Spare a Rose, Save a Child: Ditch Flowers this Valentine's Day.

February has just begun, and Valentine's Day is quickly approaching. The traditional gifts to give your sweetheart include chocolates and flowers, but what if you could give your darling something equally as inexpensive but infinitely more meaningful? What if I told you that for the cost of a rose ($5), you could provide a month's worth of insulin to a child in need? Through the Spare A Rose campaign, you can.

Why? In many countries around the world, a diagnosis of Type 1 Diabetes is a death sentence, and a child can die within a year of diagnosis.

Let me tell you a story about how it feels when I don't get insulin and my blood sugar goes high. It's hot. It's dry. I'm super, super thirsty. This unquenchable thirst would be bad enough on its own, but every time I take a drink I become more nauseated. So, there's general discomfort, tiredness, thirst, and nausea. Oh, yeah. There's also the peeing. Lots and lots of peeing. I'm sorry, but there really is no describing the total discomfort that comes along with high blood sugar if you've never experienced it. It's terrible, and this is how I feel after a few hours without insulin. I cannot fathom how it feels to exist like this for an entire year, not knowing if it will end.

So if you're looking for a way into your sweetie's heart, consider sparing a rose to save a child.

Thursday, January 30, 2014

What I learned from the Atlanta Ice Disaster of 2014

In the event you're unaware, Atlanta recently experienced some snow and ice. Long story short, and politics aside, nobody did anything to prepare any of the roads for this mess. It did come down quickly. My professor said we still had class at 12:30 when campus was closing at 1. I normally give myself 45 minutes to get up to school and park, but I was playing it safe and left at 11:30 for class. It started like this:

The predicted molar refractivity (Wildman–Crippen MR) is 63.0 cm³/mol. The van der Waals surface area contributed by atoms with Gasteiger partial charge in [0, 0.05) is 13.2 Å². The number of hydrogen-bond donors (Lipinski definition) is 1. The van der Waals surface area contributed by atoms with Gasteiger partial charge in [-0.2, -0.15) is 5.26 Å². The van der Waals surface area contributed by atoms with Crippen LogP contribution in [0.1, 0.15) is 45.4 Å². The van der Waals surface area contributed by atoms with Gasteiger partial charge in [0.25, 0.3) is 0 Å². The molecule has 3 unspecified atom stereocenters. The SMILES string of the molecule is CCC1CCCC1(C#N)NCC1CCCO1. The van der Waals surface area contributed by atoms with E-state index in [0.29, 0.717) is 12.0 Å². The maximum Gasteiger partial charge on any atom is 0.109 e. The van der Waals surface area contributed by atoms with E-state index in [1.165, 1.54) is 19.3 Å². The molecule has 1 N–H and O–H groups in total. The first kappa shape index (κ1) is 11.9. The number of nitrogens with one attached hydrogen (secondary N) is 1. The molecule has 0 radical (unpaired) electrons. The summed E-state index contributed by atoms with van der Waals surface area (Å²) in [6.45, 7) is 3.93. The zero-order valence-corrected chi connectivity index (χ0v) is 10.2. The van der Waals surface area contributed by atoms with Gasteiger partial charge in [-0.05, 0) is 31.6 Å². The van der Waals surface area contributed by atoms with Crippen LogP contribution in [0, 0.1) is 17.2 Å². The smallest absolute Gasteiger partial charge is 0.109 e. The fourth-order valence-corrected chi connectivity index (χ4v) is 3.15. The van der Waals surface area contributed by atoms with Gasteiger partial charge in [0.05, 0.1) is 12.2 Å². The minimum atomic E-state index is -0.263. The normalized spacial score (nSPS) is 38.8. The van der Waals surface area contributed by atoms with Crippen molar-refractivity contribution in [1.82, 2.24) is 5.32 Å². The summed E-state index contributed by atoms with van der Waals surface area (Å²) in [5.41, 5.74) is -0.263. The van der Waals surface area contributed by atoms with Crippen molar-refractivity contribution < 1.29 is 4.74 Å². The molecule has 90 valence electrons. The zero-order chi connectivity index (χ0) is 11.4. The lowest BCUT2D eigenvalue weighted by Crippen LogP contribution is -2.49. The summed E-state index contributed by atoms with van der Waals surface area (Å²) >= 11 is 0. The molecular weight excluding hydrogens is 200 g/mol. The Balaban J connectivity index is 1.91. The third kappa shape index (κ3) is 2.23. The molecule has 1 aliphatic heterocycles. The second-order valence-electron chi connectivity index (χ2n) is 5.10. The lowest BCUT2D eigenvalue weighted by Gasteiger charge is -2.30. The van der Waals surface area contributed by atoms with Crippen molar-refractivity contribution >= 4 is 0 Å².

An hour later, it had progressed into this:

My parents live significantly closer to my school than I do, so I decided to go to their house and ride it out. Normally it takes me maybe 30 minutes to get to their house, depending on traffic. Tuesday it took me 4 and a half hours. I looked like this:

Not my best day, I assure you. I got to my parents' house, where I was not prepared to stay. I didn't bring any clothes or D supplies with me. It is my parents' house, and I usually have a horde of stuff here, just in case. Buuuuut I used my spare insulin when I was staying here over Christmas. I have tons of pump supplies, a few syringes, a spare meter, but I had no insulin. And then my pump started beeping. Fantastic. I dug through a bag that had been in my old room since a week after Christmas, and I came up with an unopened bottle of insulin, still in its box, sitting in a bag I had brought over in the week following Christmas. Great? Okay. That room gets really, really cold when nobody is there to crank up the space heater. The bag was in the sun for about an hour every day. Having no other viable option, I used it. And I ran high for a long time. Then I started increasing my boluses by 20%. Success! Well, success until I overcompensated and dipped to 50 overnight. Oops. But I'm still alive and kicking. 

So, next week when I show up for dinner, I'm bringing some insulin and test strips to restock my supply. Just as the city of Atlanta thought it was prepared, so did I. Fortunately I was only in my car for 4.5 hours, and I came out of it on the other side. Unlike the city of Atlanta, there is a good chance that I will learn from this experience and be better prepared in the event this ever happens again. 

Personal Reflections on Journal Article- Optimizing Insulin Pump Therapy: A Quality Improvement Project

I spent part of my lunch break reading an article from the November/December issue of the Diabetes Educator. The title is  Optimizing Insulin Pump Therapy: A Quality Improvement Project.

From the abstract:

Purpose The purpose of the study was to assess insulin pump use and provide ongoing education.